ANKARA - - Turkish Premier Recep Tayyip Erdogan’s party took a strong early lead in local elections Sunday, TV channels reported, despite turbulent months marked by mass protests, corruption scandals and Internet blocks.
If the initial trend holds up, it would considerably brighten the outlook for Erdogan, who had gone on a weeks-long campaign marathon ahead of the vote widely seen as a referendum on his 11-year-rule.
With over 18 percent of the municipal votes nationwide counted by early evening, his Justice and Development Party (AKP) was at almost 50 percent of the vote, the private NTV television reported.
CNN-Turk said the AKP looked to have scored around 48 percent of the votes cast nationwide, based on more than 10 percent of the ballots counted, and was ahead in megacity Istanbul and the capital Ankara.
Erdogan has been eyeing a run for the presidency in August — the first time voters will directly elect the head of state — or may ask his party to change rules and allow him to seek a fourth term as premier.
Despite much criticism at home and abroad over what critics have labelled his increasingly authoritarian rule, Erdogan and his party, have drawn large crowds cheering the man sometimes dubbed “the sultan”.
Earlier Sunday, casting his own vote in Istanbul, Erdogan had voiced confidence in a victory, saying that “our people will tell the truth today... what the people say is what it is.”
Anticipating a poll triumph, a boisterous crowd of his flag-waving followers were watching TV coverage on a large screen outside AKP headquarters in Ankara, waiting for Erdogan to give a “balcony speech”.
- Months of turmoil -
Months of political turmoil — fought out in fierce street clashes and explosive Internet leaks — have left Turkey polarised between Erdogan’s Muslim conservative supporters and a secular political camp.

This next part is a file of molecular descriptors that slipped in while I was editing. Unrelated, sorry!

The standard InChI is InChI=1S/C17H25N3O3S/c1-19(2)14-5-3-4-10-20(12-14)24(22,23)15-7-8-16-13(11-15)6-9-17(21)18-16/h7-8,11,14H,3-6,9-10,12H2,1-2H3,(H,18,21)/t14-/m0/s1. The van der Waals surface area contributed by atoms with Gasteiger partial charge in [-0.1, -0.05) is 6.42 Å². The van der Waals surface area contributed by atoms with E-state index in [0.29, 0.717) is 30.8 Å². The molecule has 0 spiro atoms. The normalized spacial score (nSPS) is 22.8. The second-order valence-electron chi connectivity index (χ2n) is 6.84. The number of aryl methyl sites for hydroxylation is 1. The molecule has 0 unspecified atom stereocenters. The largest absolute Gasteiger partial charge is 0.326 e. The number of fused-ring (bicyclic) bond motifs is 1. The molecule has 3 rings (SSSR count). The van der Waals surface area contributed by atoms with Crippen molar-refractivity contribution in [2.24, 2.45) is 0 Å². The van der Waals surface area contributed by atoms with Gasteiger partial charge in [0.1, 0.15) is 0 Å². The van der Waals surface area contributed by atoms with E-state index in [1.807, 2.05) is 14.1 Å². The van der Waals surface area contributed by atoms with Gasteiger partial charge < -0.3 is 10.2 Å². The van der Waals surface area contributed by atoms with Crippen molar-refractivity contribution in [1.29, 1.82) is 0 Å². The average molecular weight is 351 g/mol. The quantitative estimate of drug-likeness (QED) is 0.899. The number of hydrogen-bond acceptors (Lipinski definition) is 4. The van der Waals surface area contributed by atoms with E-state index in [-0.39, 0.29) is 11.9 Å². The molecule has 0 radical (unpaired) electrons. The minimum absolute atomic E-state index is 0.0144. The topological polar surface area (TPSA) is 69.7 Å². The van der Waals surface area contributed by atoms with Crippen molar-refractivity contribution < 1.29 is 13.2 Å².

The premier’s heavy-handed response to being challenged on the streets and online has included a deadly police crackdown on protesters in Istanbul and blocks on Twitter and YouTube.
The clampdown has alienated NATO allies and detracted from Erdogan’s much lauded record of driving an economic boom and transforming the country spanning Europe and Asia into an emerging global player.
“Our democracy must be strengthened and cleansed,” said Kemal Kilicdaroglu, head of the main opposition Republican People’s Party as he cast his vote Sunday, vowing to build “a pleasant society”.
Two activists of the group Femen, which has backed the Gezi movement and protested the Twitter ban, were arrested after staging a bare-breasted protest with the words “Ban Erdogan” across their chests.
Erdogan’s government has been hit by damaging online leaks that started in December, with wide-ranging bribery and sleaze claims against Erdogan’s inner circle going viral in the youthful country.
Erdogan has accused Fethullah Gulen, an influential US-based Muslim cleric, and his loyalists in the Turkish police and justice system, of being behind the leaks and plotting his downfall.
The spiralling crisis has sent down the Turkish lira and stock market and rattled investors’ faith in the Muslim democracy that has often been described as a model for post-Arab Spring countries.
If Erdogan’s party manages to sustain its early lead as the ballot count continues, it would suggest such troubles have been largely shrugged off by many of Turkey’s over 50 million eligible voters.